Toronto woman fed up with street harassment after being spat on for ignoring man
'I didn't pay any attention to him so he spat on the side of my face,' says Anna Salgado
After a disturbing incident where a woman was catcalled and spit on for ignoring an unknown man's advances, one Toronto couple is speaking out about street harassment and hoping to encourage a broader conversation about the issue.
At around 3 a.m. on Sunday, Anna Salgado was on her way home from a get-together with her friends when she was approached by a stranger asking her where the nearest McDonald's was. He then asked her what she was doing "being so beautiful and alluring."
Taken aback, she quickly said she didn't know. Moments later, she was approached by another man who was riding his bike towards her, she told CBC News.
"He was yelling something at me as he rode past me. I didn't pay any attention to him so he spat on the side of my face," she says. "I was totally taken aback. I didn't really understand what had just happened. I was really surprised at just this random act of hate."
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Both incidents occurred in the area of Queen Street West and John Street.
"I've always said that I wished when people say things or do things that make me uncomfortable that I could say something back," Salgado says. "But I'm also always partly scared when this happens because I don't want it to turn physical, so I just try to de-escalate."
'Sense of helplessness'
Salgado was on the phone with her partner, Joey Landreth, before the incidents occurred; she kept the line open and he overheard both encounters.
The way that women have become accustomed to street harassment is what's most disturbing about incidents like this, Landreth says.
"The fact that Anna, at the end of the whole thing, she was fine — if it had been me my reaction would have been totally different," he says. "I was confronted with the craziest sense of helplessness. I was two time zones away. There was absolutely nothing I could do."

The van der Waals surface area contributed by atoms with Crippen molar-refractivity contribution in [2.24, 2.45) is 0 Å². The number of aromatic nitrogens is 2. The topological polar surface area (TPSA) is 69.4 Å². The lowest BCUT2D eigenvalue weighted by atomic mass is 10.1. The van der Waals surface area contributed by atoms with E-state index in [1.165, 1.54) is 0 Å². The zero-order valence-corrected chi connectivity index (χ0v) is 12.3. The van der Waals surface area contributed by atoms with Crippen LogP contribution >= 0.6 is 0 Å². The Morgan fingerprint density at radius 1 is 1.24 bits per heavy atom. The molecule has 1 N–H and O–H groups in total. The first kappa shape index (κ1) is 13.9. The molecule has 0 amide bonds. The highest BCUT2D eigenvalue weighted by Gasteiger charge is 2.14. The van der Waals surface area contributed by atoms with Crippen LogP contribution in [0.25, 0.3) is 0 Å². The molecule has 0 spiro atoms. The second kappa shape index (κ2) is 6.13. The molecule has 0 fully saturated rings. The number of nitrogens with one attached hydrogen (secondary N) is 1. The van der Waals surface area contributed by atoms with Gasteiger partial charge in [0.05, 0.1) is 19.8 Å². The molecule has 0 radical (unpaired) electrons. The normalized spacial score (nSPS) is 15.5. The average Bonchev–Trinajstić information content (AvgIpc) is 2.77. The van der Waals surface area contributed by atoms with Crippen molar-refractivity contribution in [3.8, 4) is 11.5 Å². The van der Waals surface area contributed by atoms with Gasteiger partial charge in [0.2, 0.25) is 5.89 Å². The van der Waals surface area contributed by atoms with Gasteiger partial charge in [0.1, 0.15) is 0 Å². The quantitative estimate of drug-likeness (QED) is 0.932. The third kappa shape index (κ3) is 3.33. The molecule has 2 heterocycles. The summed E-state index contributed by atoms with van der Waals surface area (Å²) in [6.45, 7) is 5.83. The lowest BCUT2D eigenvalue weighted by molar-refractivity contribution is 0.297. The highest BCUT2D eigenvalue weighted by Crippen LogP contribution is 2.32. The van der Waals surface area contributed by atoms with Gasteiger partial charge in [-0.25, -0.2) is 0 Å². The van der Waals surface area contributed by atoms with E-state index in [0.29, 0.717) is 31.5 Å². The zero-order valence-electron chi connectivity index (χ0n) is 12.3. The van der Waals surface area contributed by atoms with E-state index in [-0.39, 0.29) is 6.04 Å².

Both Salgado and Landreth, who are originally from Winnipeg, hope that sharing her experience will spur a larger discussion about street harassment.
"It's not a compliment. It's astounding how much ignorance is out there regarding how this actually makes people feel and what some of the actual real life consequences are," Salgado says. "No one can tell me for a second that because I ignored what [he] said and he spat on me that that was in any way shape or form a compliment."
In a Facebook post that's been shared hundreds of times, Landreth described what happened to his partner and addresses other men directly.
"I'm calling on you to behave like gentlemen. You can control your actions, so do. If you find someone being predatory, call them out," he wrote. "As men, we are in a position of privilege and I believe that we have a responsibility to act."
Landreth has a large social media following because of his work as a musician. He says the Facebook post is generating many eye-opening conversations.
"One upsetting post I read was about a woman who says she chooses her footwear based on whether or not she can run away," he says.
"I just can't believe somebody in North America, in Canada, in Toronto has to think about that when they get dressed. It's made me realize I always feel safe because I'm a man."